Two important formats for the future: XRechnung + ZUGFeRD

While the XRechnung format is based on an XML format and the data is therefore not readable by the human eye but can only be read by machine, the ZUGFeRD invoice can be used with the attached PDF – the hybrid format delivers the visual invoice as a PDF as usual and also the XML format.

At finway, we are already in the process of converting our software to e-invoices so that you will be able to visualize and read incoming invoices at one click.

What must an e-invoice contain?

In principle, an e-invoice must contain the same data as a conventional invoice. The BMF defines the content requirements for creating an e-invoice as follows:

In accordance with Section 5 of the Federal E-Invoicing Ordinance, an e-invoice must contain at least the following information in addition to the VAT-related invoice components (see Section 14 UStG):

  • Routing identification number: The routing ID is communicated when the order is placed
  • Payment terms (due date or text description of the terms)
  • Bank details of the payee
  • E-mail or De-Mail address of the invoicing party

Mandatory information according to § 5 E-RechV of the Federal Government as well as elements / BT (Business Term) fields in which these are to be entered in an XRechnung:

  • Routing ID: BT-10
  • Bank details: for bank transfer: BG-17 (BT-84 to 86) ; for direct debit: BG-19 (BT-89 to 91)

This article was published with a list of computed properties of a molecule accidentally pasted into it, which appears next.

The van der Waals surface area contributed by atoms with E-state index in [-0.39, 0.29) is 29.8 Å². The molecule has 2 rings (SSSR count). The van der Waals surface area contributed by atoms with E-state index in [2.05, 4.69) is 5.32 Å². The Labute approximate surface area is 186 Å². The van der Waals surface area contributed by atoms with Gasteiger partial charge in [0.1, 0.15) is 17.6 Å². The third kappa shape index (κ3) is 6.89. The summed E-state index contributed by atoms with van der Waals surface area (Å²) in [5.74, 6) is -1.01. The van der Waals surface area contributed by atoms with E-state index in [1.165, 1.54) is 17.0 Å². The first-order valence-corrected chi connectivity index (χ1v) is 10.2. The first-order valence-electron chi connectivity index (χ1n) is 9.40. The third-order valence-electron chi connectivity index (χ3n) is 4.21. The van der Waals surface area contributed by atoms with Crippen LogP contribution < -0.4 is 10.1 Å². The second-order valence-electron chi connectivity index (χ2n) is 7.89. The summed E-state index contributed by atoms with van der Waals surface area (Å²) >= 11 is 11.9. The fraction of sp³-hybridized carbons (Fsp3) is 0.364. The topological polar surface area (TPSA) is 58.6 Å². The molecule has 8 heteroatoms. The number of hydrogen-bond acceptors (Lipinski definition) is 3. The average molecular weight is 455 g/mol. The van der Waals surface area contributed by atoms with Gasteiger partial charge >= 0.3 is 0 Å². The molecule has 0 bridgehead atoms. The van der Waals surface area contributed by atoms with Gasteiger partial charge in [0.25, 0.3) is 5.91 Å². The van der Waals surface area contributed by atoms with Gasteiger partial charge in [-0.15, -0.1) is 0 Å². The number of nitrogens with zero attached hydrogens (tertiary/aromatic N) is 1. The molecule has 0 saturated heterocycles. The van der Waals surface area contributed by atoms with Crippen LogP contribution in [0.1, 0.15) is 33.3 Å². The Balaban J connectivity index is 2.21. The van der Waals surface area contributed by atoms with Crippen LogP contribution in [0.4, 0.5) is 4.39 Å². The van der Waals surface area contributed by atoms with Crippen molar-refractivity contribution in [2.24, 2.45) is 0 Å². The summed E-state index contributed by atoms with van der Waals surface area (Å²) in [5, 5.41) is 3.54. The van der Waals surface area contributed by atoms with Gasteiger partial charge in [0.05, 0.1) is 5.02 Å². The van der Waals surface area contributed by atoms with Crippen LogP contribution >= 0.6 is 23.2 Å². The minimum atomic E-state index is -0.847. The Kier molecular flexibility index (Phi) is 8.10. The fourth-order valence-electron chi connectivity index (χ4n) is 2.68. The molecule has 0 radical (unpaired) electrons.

• Terms of payment: BT-9 or BT-20
  • E-mail or De-Mail address: BT-43
  • Supplier number*: BT-29
  • Order number*: BT-13

* Mandatory information, if transmitted with order

E-invoicing: Effects on accounting

What does this push towards digitalization mean for accounting?

Well, those who have already dealt with the digitalization of their financial processes in the past now have a pleasant head start and can look forward to the change in the law with confidence. But there is still plenty of time for all those who have not yet digitalized their processes. Nevertheless, we recommend that you take a timely look at the upcoming accounting processes.


And, of course, the change has advantages above all. The introduction of e-invoicing means a simplification and acceleration of the invoicing process, as manual input of incoming invoices is no longer necessary – not to mention the tedious scanning, reading and typing of paper invoices. By automating invoice processing, accounting becomes more efficient and less error-prone overall. Digitization also enables better tracking of invoices, faster payments and a good overview of due dates and budgets.

The e-invoice therefore already has the finway seal of approval.

Please note: With the replacement of paper invoices, the archive naturally also becomes digital. This is because digital documents must always be archived digitally. Printing and filing electronic invoices would not be GoBD-compliant.